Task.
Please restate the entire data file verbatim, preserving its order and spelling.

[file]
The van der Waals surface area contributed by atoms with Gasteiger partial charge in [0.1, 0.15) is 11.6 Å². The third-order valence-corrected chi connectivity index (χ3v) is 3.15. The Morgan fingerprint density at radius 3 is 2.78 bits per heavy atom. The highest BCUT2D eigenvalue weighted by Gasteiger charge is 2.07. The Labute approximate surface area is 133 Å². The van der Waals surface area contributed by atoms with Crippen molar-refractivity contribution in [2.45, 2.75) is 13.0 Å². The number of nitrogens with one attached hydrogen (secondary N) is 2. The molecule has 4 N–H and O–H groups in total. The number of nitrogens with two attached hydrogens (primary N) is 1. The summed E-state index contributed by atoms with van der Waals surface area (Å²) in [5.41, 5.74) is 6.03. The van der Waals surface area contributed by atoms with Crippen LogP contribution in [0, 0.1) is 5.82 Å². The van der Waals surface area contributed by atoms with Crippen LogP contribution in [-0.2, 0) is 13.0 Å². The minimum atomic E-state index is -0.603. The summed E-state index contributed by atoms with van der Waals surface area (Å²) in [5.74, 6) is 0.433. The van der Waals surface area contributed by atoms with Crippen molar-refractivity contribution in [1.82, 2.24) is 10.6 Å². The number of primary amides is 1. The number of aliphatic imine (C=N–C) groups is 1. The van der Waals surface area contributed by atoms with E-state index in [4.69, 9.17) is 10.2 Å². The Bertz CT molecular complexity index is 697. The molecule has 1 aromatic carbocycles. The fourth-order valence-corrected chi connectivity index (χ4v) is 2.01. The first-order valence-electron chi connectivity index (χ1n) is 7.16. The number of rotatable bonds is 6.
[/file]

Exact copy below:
The van der Waals surface area contributed by atoms with Gasteiger partial charge in [0.1, 0.15) is 11.6 Å². The third-order valence-corrected chi connectivity index (χ3v) is 3.15. The Morgan fingerprint density at radius 3 is 2.78 bits per heavy atom. The highest BCUT2D eigenvalue weighted by Gasteiger charge is 2.07. The Labute approximate surface area is 133 Å². The van der Waals surface area contributed by atoms with Crippen molar-refractivity contribution in [2.45, 2.75) is 13.0 Å². The number of nitrogens with one attached hydrogen (secondary N) is 2. The molecule has 4 N–H and O–H groups in total. The number of nitrogens with two attached hydrogens (primary N) is 1. The summed E-state index contributed by atoms with van der Waals surface area (Å²) in [5.41, 5.74) is 6.03. The van der Waals surface area contributed by atoms with Crippen LogP contribution in [0, 0.1) is 5.82 Å². The van der Waals surface area contributed by atoms with Crippen LogP contribution in [-0.2, 0) is 13.0 Å². The minimum atomic E-state index is -0.603. The summed E-state index contributed by atoms with van der Waals surface area (Å²) in [5.74, 6) is 0.433. The van der Waals surface area contributed by atoms with Crippen molar-refractivity contribution in [1.82, 2.24) is 10.6 Å². The number of primary amides is 1. The number of aliphatic imine (C=N–C) groups is 1. The van der Waals surface area contributed by atoms with E-state index in [4.69, 9.17) is 10.2 Å². The Bertz CT molecular complexity index is 697. The molecule has 1 aromatic carbocycles. The fourth-order valence-corrected chi connectivity index (χ4v) is 2.01. The first-order valence-electron chi connectivity index (χ1n) is 7.16. The number of rotatable bonds is 6.